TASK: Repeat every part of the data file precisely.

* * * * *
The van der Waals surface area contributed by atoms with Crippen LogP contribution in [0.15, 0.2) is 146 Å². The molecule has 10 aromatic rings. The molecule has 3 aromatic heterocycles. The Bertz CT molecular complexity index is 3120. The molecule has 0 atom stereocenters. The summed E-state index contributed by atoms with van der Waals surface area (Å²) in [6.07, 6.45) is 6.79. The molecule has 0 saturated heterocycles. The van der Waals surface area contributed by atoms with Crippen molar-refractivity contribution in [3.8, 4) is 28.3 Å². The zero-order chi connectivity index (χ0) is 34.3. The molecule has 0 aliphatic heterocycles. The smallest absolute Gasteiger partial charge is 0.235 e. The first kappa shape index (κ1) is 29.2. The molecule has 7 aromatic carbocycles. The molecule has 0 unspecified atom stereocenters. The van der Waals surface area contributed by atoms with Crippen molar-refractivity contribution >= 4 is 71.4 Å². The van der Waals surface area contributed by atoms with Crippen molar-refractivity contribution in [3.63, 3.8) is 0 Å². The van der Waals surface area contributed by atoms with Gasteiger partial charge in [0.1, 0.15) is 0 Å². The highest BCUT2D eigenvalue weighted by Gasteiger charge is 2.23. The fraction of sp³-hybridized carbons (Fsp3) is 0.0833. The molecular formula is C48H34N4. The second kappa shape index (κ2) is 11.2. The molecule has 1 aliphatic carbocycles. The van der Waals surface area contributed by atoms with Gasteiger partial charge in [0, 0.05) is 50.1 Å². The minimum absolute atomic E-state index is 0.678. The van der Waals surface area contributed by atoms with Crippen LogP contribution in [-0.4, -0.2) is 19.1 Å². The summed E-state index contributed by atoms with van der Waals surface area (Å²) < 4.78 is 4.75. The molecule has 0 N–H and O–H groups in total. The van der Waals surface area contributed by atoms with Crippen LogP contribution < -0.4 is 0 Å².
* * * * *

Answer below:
The van der Waals surface area contributed by atoms with Crippen LogP contribution in [0.15, 0.2) is 146 Å². The molecule has 10 aromatic rings. The molecule has 3 aromatic heterocycles. The Bertz CT molecular complexity index is 3120. The molecule has 0 atom stereocenters. The summed E-state index contributed by atoms with van der Waals surface area (Å²) in [6.07, 6.45) is 6.79. The molecule has 0 saturated heterocycles. The van der Waals surface area contributed by atoms with Crippen molar-refractivity contribution in [3.8, 4) is 28.3 Å². The zero-order chi connectivity index (χ0) is 34.3. The molecule has 0 aliphatic heterocycles. The smallest absolute Gasteiger partial charge is 0.235 e. The first kappa shape index (κ1) is 29.2. The molecule has 7 aromatic carbocycles. The molecule has 0 unspecified atom stereocenters. The van der Waals surface area contributed by atoms with Crippen molar-refractivity contribution >= 4 is 71.4 Å². The van der Waals surface area contributed by atoms with Crippen molar-refractivity contribution in [3.63, 3.8) is 0 Å². The van der Waals surface area contributed by atoms with Gasteiger partial charge in [0.1, 0.15) is 0 Å². The highest BCUT2D eigenvalue weighted by Gasteiger charge is 2.23. The fraction of sp³-hybridized carbons (Fsp3) is 0.0833. The molecular formula is C48H34N4. The second kappa shape index (κ2) is 11.2. The molecule has 1 aliphatic carbocycles. The van der Waals surface area contributed by atoms with Gasteiger partial charge in [0, 0.05) is 50.1 Å². The minimum absolute atomic E-state index is 0.678. The van der Waals surface area contributed by atoms with Crippen LogP contribution in [-0.4, -0.2) is 19.1 Å². The summed E-state index contributed by atoms with van der Waals surface area (Å²) < 4.78 is 4.75. The molecule has 0 N–H and O–H groups in total. The van der Waals surface area contributed by atoms with Crippen LogP contribution < -0.4 is 0 Å².